May 11, 2001 PHILADELPHIA, PA – Research has revealed significant differences in the gray matter distribution between professional musicians trained at an early age and non-musicians, as presented today at the American Academy of Neurology's 53rd Annual Meeting in Philadelphia, PA. The musicians in the study had more relative gray matter volume in left and right primary sensorimotor regions, the left more than the right intraparietal sulcus region, the left basal ganglia region and the left posterior perisylvian region, with pronounced differences also seen in the cerebellum bilaterally.
"We were interested to know whether intense environmental demands such as musical training at an early age influenced actual brain growth and development," comments study leader Gottfried Schlaug, MD, PhD. Results of this cross-sectional study may indicate use-dependent brain growth or structural plasticity of gray matter volume in response to such demands during a critical period of brain maturation. "An alternative explanation may be that these musicians were born with these differences, which may draw them toward their musical gifts." Fifteen male professional musicians and 15 age and gender matched non-musicians were included in the study conducted by neurologist Schlaug and Gaser Christian, PhD, of Germany, at the Beth Israel Deaconess Medical Center, Boston. Using a magnetic resonance imaging sequence, they compared high resolution anatomical datasets of the professional musicians’ and non-musicians’ brains on a voxel-by-voxel basis using SPM99 software.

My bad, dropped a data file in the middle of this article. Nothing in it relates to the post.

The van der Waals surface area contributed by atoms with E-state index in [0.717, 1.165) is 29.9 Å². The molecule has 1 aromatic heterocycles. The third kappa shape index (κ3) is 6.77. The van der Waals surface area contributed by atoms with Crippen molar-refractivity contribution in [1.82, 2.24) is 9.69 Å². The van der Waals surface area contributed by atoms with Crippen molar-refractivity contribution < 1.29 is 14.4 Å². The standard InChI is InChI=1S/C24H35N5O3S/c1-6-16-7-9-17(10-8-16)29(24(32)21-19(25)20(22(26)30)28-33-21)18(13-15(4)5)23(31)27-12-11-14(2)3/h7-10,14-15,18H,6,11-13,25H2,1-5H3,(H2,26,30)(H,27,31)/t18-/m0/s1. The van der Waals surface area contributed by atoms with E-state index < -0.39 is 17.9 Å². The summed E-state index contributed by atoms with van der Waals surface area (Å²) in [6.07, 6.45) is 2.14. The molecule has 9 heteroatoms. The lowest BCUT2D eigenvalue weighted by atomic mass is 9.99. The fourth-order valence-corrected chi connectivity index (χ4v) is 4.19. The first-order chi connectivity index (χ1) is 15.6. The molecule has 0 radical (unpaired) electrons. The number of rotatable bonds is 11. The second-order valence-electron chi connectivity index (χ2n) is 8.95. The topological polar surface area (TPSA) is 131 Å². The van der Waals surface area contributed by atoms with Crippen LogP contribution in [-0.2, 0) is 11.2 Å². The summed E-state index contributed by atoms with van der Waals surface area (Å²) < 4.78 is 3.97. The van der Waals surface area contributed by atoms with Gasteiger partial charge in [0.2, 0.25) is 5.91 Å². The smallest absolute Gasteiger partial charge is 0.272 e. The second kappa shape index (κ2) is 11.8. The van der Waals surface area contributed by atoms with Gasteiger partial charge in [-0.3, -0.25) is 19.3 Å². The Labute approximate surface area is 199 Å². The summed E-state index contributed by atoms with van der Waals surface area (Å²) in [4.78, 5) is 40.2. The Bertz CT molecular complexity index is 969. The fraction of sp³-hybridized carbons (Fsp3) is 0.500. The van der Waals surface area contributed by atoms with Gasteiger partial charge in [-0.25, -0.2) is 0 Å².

"Musicians typically commence training at an early age, making them ideal subjects for this type of investigation," notes Schlaug. These presumed cerebral adaptations may not only lead to modifications of functional sensory and motor maps, but may also lead to structural adaptations within the sensorimotor system.
"However," Schlaug concludes, "additional study is necessary to confirm causal relationships between intense motor training for a long period of time and structural changes in motor and non-motor related brain regions." Schlaug is continuing this study to identify areas of the brain that are different, and to determine if training and experience create the differences.
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